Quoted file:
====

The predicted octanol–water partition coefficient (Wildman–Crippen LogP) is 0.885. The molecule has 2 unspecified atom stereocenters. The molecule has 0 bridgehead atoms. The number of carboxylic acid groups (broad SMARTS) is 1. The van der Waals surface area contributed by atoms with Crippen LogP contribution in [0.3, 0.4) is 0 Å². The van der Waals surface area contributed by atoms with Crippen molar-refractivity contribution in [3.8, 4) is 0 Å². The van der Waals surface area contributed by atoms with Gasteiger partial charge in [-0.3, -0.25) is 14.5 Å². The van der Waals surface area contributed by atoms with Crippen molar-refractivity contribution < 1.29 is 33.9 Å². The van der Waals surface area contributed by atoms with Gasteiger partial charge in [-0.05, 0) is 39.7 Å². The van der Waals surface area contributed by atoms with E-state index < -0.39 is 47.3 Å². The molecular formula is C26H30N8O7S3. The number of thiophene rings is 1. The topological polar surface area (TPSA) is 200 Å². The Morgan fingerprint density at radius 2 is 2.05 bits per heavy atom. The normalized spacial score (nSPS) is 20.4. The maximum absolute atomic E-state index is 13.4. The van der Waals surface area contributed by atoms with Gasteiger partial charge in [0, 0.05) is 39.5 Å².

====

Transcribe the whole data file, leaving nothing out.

The predicted octanol–water partition coefficient (Wildman–Crippen LogP) is 0.885. The molecule has 2 unspecified atom stereocenters. The molecule has 0 bridgehead atoms. The number of carboxylic acid groups (broad SMARTS) is 1. The van der Waals surface area contributed by atoms with Crippen LogP contribution in [0.3, 0.4) is 0 Å². The van der Waals surface area contributed by atoms with Crippen molar-refractivity contribution in [3.8, 4) is 0 Å². The van der Waals surface area contributed by atoms with Gasteiger partial charge in [-0.3, -0.25) is 14.5 Å². The van der Waals surface area contributed by atoms with Crippen molar-refractivity contribution < 1.29 is 33.9 Å². The van der Waals surface area contributed by atoms with Gasteiger partial charge in [-0.05, 0) is 39.7 Å². The van der Waals surface area contributed by atoms with E-state index < -0.39 is 47.3 Å². The molecular formula is C26H30N8O7S3. The number of thiophene rings is 1. The topological polar surface area (TPSA) is 200 Å². The Morgan fingerprint density at radius 2 is 2.05 bits per heavy atom. The normalized spacial score (nSPS) is 20.4. The maximum absolute atomic E-state index is 13.4. The van der Waals surface area contributed by atoms with Gasteiger partial charge in [0, 0.05) is 39.5 Å².